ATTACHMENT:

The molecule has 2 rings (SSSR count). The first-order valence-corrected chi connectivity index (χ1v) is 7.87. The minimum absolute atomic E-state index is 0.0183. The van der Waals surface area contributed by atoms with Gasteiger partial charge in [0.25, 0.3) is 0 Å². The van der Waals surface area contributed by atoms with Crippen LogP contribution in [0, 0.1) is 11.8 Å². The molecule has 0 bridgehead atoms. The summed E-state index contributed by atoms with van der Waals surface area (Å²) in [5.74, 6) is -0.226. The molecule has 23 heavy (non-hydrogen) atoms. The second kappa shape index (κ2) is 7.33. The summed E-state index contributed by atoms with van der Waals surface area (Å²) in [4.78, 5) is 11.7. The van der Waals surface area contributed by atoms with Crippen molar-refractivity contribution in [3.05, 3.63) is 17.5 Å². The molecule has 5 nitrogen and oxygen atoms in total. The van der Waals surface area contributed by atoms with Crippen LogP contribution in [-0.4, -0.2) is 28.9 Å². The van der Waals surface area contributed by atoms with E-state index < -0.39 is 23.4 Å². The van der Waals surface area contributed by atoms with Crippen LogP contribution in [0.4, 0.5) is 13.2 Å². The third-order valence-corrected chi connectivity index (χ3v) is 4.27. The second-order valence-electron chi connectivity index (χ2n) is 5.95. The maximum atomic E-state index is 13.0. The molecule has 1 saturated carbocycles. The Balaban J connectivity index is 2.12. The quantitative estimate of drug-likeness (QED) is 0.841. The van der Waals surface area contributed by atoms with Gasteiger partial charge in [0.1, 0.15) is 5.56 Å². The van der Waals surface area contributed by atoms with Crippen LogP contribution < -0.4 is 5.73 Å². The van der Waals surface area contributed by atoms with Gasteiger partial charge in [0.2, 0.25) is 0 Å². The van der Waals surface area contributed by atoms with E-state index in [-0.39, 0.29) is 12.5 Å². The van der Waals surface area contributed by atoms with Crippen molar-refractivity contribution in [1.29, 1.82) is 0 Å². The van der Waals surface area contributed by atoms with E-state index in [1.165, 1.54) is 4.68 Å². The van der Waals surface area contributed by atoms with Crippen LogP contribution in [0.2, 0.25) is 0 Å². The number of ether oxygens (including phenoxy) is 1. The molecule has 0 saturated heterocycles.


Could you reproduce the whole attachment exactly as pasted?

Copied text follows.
The molecule has 2 rings (SSSR count). The first-order valence-corrected chi connectivity index (χ1v) is 7.87. The minimum absolute atomic E-state index is 0.0183. The van der Waals surface area contributed by atoms with Gasteiger partial charge in [0.25, 0.3) is 0 Å². The van der Waals surface area contributed by atoms with Crippen LogP contribution in [0, 0.1) is 11.8 Å². The molecule has 0 bridgehead atoms. The summed E-state index contributed by atoms with van der Waals surface area (Å²) in [5.74, 6) is -0.226. The molecule has 23 heavy (non-hydrogen) atoms. The second kappa shape index (κ2) is 7.33. The summed E-state index contributed by atoms with van der Waals surface area (Å²) in [4.78, 5) is 11.7. The van der Waals surface area contributed by atoms with Crippen molar-refractivity contribution in [3.05, 3.63) is 17.5 Å². The molecule has 5 nitrogen and oxygen atoms in total. The van der Waals surface area contributed by atoms with Crippen LogP contribution in [-0.4, -0.2) is 28.9 Å². The van der Waals surface area contributed by atoms with E-state index < -0.39 is 23.4 Å². The van der Waals surface area contributed by atoms with Crippen LogP contribution in [0.4, 0.5) is 13.2 Å². The third-order valence-corrected chi connectivity index (χ3v) is 4.27. The second-order valence-electron chi connectivity index (χ2n) is 5.95. The maximum atomic E-state index is 13.0. The molecule has 1 saturated carbocycles. The Balaban J connectivity index is 2.12. The quantitative estimate of drug-likeness (QED) is 0.841. The van der Waals surface area contributed by atoms with Gasteiger partial charge in [0.1, 0.15) is 5.56 Å². The van der Waals surface area contributed by atoms with Crippen LogP contribution < -0.4 is 5.73 Å². The van der Waals surface area contributed by atoms with Gasteiger partial charge in [0.2, 0.25) is 0 Å². The van der Waals surface area contributed by atoms with E-state index in [-0.39, 0.29) is 12.5 Å². The van der Waals surface area contributed by atoms with Crippen molar-refractivity contribution in [1.29, 1.82) is 0 Å². The van der Waals surface area contributed by atoms with E-state index in [1.165, 1.54) is 4.68 Å². The van der Waals surface area contributed by atoms with Crippen LogP contribution in [0.2, 0.25) is 0 Å². The number of ether oxygens (including phenoxy) is 1. The molecule has 0 saturated heterocycles.